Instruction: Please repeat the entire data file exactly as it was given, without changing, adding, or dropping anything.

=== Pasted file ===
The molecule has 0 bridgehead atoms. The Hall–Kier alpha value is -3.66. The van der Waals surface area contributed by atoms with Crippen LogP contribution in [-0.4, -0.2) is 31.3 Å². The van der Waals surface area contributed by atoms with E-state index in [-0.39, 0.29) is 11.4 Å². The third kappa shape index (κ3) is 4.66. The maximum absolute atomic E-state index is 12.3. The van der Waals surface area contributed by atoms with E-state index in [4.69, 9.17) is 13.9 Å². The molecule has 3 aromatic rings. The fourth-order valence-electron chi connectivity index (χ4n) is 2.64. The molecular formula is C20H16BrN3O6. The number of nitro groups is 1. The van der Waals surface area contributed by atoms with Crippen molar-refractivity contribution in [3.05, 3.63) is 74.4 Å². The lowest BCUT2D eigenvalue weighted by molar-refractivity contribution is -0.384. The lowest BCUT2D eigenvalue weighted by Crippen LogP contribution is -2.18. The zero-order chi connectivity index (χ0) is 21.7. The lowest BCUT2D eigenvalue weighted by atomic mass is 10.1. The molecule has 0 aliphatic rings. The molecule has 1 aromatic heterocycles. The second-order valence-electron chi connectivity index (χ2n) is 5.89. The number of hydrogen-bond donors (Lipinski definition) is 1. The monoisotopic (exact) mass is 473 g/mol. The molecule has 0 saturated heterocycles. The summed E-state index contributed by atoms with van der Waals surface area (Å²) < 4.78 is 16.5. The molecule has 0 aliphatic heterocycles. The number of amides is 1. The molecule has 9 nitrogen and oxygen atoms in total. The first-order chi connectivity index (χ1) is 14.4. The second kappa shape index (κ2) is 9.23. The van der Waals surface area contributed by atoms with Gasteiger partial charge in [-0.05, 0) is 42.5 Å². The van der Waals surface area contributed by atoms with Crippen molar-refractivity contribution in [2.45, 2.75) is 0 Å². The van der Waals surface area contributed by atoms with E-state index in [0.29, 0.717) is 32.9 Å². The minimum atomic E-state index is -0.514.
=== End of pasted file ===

The molecule has 0 bridgehead atoms. The Hall–Kier alpha value is -3.66. The van der Waals surface area contributed by atoms with Crippen LogP contribution in [-0.4, -0.2) is 31.3 Å². The van der Waals surface area contributed by atoms with E-state index in [-0.39, 0.29) is 11.4 Å². The third kappa shape index (κ3) is 4.66. The maximum absolute atomic E-state index is 12.3. The van der Waals surface area contributed by atoms with E-state index in [4.69, 9.17) is 13.9 Å². The molecule has 3 aromatic rings. The fourth-order valence-electron chi connectivity index (χ4n) is 2.64. The molecular formula is C20H16BrN3O6. The number of nitro groups is 1. The van der Waals surface area contributed by atoms with Crippen molar-refractivity contribution in [3.05, 3.63) is 74.4 Å². The lowest BCUT2D eigenvalue weighted by molar-refractivity contribution is -0.384. The lowest BCUT2D eigenvalue weighted by Crippen LogP contribution is -2.18. The zero-order chi connectivity index (χ0) is 21.7. The lowest BCUT2D eigenvalue weighted by atomic mass is 10.1. The molecule has 0 aliphatic rings. The molecule has 1 aromatic heterocycles. The second-order valence-electron chi connectivity index (χ2n) is 5.89. The number of hydrogen-bond donors (Lipinski definition) is 1. The monoisotopic (exact) mass is 473 g/mol. The molecule has 0 saturated heterocycles. The summed E-state index contributed by atoms with van der Waals surface area (Å²) < 4.78 is 16.5. The molecule has 0 aliphatic heterocycles. The number of amides is 1. The molecule has 9 nitrogen and oxygen atoms in total. The first-order chi connectivity index (χ1) is 14.4. The second kappa shape index (κ2) is 9.23. The van der Waals surface area contributed by atoms with Gasteiger partial charge in [-0.05, 0) is 42.5 Å². The van der Waals surface area contributed by atoms with Crippen molar-refractivity contribution in [2.45, 2.75) is 0 Å². The van der Waals surface area contributed by atoms with E-state index in [0.29, 0.717) is 32.9 Å². The minimum atomic E-state index is -0.514.